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  • Let's convert the barn to Gîtes...


  • It seems that an increasing number of buyers plan to generate an income by converting part of their purchase to gîtes.  But is it really as simple as it seems ?


  • We asked Pierre Weingaertner, a French architect and member of Surveyors-en-France surveyor, for some informal comments...


  • FPN:  If somebody buying a property in France wants to convert a building into gîtes,  how many gîtes can they have without telling anybody anything ?

    Pierre:  "without telling anybody 'anything" doesn't exist any more in France... should you be in a very remote area and intend to open a very confidential business as a casual activity, you can always try, but as soon as it becomes more settled, then you enter the serious stuff !
    Yes, these times are over now, and bureaucracy is everywhere in France, especially when it comes to generating some income !
    Before answering that question, I think that you must first ask yourself about the future success of your venture;  in other words, what is the demand for guest accommodation in your particular area ?
    Your first preoccupation should be: what is the local market for leisure ?  I mean you don't open a budget accommodation in the heart of Luberon, or a four star luxury guest house in the middle of nowhere (unless ‘nowhere' is the Sossusvleï desert where everybody wants to be, but this ‘nowhere' is, only, 8000 kilometres away from France!).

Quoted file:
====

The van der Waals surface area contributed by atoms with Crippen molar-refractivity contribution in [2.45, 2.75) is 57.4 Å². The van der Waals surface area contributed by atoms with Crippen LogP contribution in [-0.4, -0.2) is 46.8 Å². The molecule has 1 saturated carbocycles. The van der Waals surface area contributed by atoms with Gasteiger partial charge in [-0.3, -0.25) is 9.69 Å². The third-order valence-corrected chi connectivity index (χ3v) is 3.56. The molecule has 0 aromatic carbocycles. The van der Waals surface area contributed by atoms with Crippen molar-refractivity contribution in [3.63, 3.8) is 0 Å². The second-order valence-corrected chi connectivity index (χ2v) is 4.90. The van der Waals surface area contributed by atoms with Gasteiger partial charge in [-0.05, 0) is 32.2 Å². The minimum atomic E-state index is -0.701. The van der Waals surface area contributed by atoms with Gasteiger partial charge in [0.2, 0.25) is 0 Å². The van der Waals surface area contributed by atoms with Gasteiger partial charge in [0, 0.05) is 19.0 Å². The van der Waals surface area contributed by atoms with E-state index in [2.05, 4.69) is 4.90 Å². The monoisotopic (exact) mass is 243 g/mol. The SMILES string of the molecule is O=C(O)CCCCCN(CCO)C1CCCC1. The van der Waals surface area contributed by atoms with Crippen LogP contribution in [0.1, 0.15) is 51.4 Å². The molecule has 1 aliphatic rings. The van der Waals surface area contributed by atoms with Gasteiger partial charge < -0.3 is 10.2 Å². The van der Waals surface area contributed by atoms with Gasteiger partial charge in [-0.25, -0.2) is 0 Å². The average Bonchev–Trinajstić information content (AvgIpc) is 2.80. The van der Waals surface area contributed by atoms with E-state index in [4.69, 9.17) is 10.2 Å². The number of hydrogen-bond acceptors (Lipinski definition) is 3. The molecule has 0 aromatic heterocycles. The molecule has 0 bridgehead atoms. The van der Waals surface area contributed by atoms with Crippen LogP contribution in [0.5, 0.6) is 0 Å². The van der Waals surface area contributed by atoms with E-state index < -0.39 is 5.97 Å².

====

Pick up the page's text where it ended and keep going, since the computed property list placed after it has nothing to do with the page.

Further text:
Then, if it comes to gîtes, and to answer your question, opening gîtes "officially" depends on amounts to following the criteria stated developed by the official organisation called gîtes de France, once a private organisation and now a monopoly run by members of the two government  ministries responsible for tourism and Agriculture!

  • But as to your question about the number of gîtes, the answer is "normally, three" - provided you stick to the rule that in France gîtes means strictly self-catering accommodation, (i.e. no service at all).
    Then if you would like to provide extra services, like breakfasts or any other sort of assistance, you fall into the category of the ‘bed and breakfasts' or ‘guest houses', where you are allowed to open up to 5 units of accommodation, or even 6 if one is equipped for handicapped people.  But this is a different story., also highly controlled by...  the gîtes de France monopoly !

  • FPN:  If someone wants to convert outbuildings to gîtes do they need to get permission from the Mairie for the building work ?

    Pierre: Yes definitely. The type of permission you require It depends on whether you are converting, say, a barn into gîtes, or part of the existing living area of your property into gîtes.  Before you complete the purchase of the property you intend to convert, you should obtain a certificat d'urbanisme , which gives a response 'in principle' to your question as to whether a particular building can be converted and the maximum surface habitable that will be permitted.  If the premises are too close to an existing agricultural unit, this might be a problem. The certificat d'urbanisme does not in itself convey a permission but sets out what you can or cannot ask for !